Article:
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Workplace Drug Policies In The Age Of Pot

July 24, 2015

By Michael G. McClory

Nearly one month into the era of legal recreational marijuana in Oregon we are seeing signs that the law is going to impact the workplace.  An excellent example of this is found in a (fictional) mailbag letter that The Bullard Edge received earlier this week.  Distraught HR manager Emma Goodheart said that drug testing was causing her to lose Faith and was making her sad.  However, she had an idea and asked for our reaction to it.  Emma’s question is set out below, followed by our response.
 
 

Emma’s Question:
 
Help me sort this out.  One of my best employees ~ positive, thorough, effective, dependable, honest, the whole nine yards ~ tested positive for marijuana and we fired her.  I should say that I fired her.  I was the one who had to tell her and it is eating me up.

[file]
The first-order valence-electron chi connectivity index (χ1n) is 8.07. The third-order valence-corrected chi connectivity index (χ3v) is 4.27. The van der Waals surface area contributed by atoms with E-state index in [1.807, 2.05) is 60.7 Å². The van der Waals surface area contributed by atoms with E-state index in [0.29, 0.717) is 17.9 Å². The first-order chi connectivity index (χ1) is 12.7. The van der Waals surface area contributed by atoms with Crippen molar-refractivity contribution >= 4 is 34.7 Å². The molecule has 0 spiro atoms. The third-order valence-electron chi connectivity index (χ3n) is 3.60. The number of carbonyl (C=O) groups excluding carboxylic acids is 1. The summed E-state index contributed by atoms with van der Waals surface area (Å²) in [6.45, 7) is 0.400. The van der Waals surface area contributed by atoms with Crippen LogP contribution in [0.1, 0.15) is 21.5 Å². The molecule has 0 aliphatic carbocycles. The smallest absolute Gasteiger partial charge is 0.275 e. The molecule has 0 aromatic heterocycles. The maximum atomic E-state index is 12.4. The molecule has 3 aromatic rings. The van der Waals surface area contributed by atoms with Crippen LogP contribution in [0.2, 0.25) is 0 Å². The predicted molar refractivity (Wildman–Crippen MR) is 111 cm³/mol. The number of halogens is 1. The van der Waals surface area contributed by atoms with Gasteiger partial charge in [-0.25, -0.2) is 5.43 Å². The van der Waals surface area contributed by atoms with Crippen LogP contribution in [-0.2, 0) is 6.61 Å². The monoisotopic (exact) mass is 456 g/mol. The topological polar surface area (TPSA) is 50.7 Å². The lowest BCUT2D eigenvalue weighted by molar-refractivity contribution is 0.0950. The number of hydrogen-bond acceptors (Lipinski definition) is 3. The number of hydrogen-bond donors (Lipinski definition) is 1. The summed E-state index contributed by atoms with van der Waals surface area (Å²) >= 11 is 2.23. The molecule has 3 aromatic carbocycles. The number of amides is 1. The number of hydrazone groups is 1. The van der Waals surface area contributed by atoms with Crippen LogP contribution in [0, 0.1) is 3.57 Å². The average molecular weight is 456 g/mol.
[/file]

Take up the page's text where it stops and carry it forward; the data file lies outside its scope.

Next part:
As you probably know, Mid-Town Feathers is a medium sized company but we sell the biggest and best feather pillows, bed spreads and couch cushions.  Nothing dangerous; just soft comfort that never ends. 
 
Like most companies, we have a drug and alcohol policy.  It is a violation of the policy for an employee to work while under the influence of alcohol or drugs, including marijuana.  There is no “medical marijuana” or “legal recreational pot” exception.  If we have a reasonable suspicion regarding a possible violation, we send the employee for testing.  The policy, which is the most straight-forward and least confusing one that I have ever seen, makes it clear that a reasonable suspicion test will be required following an on-the-job accident involving injury or property damage.
 
Last week Faith, the employee in question, was driving a company van on the way to a meeting with a new client.  There was a fender bender (no traffic citations issued, but bent fenders on both vehicles) and we sent Faith for testing.  To my wonderment, Faith told me that she would test positive for pot; you could have knocked me over with a feather.